The Residents: Duck Stab / Buster and Glen–It’s been too long since their intense and mildly frightening sounds (especially on this release) have graced The Lab.

Sorry, Vijay (February 8, 2018, Columbia, Missouri)

Iyer

Ever listen to a record a few times, find it doesn’t stimulate you, relegate it to the very back shelf–then hear it months later and realize you must have been in a dullard’s state of mind? Perhaps it’s the Heraclitus Effect as applied to music: you can never listen to the same album twice.

This happened to me yesterday. I have been shedding CDs, I’ve almost reached the end of the process, but I keep finding discs that have lain dormant too long. I needed to refresh the CD box I keep in my truck, and scanning my new, relatively Spartan shelves, my eyes came to rest on Mr. Vijay Iyer’s 2017 release, Far from Over.

I am a big fan of Iyer’s. Both his compositions and interpretations are imaginative and challenging; he’s a very precise pianist who sounds to me as if he’s always got specific architecture in mind. Though he works with fellow players who are very much in the moment, and though I am sure both live and on record he makes spontaneous choices, the structures of his pieces are too complex and solid to be fully improvised (it seems to me, at least). I’ve been fortunate enough to see him live, and he’s fascinating to hear–he can turn a room into a kind of crystal palace, and that’s a compliment. Also, he has great taste in drummers. Often, of late, he’s worked with the magic Marcus Gilmore; in the past, and last year on Far from Over, the astounding MacArthur Genius Grant recipient Tyshawn Sorey has been behind the kit. Also, from his work with Mike Ladd to date, Iyer’s no stranger to artistic activism, and the title of his 2017 work has been understood to refer to his reaction to the 2016 U. S. presidential election.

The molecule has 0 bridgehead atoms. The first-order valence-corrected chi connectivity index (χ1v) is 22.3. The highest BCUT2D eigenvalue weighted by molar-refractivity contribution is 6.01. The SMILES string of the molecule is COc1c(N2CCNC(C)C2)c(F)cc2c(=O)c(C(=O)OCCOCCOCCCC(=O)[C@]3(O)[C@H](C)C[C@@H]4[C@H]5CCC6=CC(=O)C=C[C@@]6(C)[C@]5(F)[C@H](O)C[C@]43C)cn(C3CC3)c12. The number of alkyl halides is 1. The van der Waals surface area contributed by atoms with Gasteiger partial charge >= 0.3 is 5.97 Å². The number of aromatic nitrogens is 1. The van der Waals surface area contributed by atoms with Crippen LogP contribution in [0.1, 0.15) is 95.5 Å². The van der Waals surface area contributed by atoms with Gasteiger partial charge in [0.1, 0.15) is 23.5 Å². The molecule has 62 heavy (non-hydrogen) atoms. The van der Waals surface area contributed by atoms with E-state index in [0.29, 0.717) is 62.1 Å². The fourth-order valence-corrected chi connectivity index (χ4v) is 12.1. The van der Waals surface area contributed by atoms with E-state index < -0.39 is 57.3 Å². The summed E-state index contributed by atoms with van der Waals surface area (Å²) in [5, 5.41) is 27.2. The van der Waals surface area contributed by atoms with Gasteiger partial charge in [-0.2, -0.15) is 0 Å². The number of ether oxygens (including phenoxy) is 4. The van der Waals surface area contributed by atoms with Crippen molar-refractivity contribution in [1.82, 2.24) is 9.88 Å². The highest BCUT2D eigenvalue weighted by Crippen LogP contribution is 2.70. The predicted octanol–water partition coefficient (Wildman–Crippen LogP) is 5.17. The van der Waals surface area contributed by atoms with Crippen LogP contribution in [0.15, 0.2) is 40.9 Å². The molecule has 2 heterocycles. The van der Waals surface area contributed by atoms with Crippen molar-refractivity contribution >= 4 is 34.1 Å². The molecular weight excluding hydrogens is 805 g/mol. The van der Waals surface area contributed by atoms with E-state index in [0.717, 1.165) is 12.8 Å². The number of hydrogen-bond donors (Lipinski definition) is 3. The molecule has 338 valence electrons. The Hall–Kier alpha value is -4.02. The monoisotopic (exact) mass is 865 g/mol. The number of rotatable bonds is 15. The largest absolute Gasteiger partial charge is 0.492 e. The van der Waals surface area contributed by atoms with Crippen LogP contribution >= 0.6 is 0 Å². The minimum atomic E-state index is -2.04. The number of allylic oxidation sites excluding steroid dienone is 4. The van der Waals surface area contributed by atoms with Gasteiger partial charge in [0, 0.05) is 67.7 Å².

So–what’s not to like? Well, I had played that sucker twice after it arrived on my doorstep, and (from what I remember) it had struck me as too ethereal, too static, and maybe too much of a good Iyer thing–in other words, maybe I’d reached saturation point with his work, which an experienced listener can indeed recognize from a good mile away. Also, the album was released by ECM, a label that I suspect has aimed diabolically, deliberately, and for years enmesh jazz fans in webs of cheesecloth, soft-focus sound. As such, it was a perfect candidate for discard, but I respected the man too much not to give it one more chance, particularly since it checked off a couple of very important boxes for me.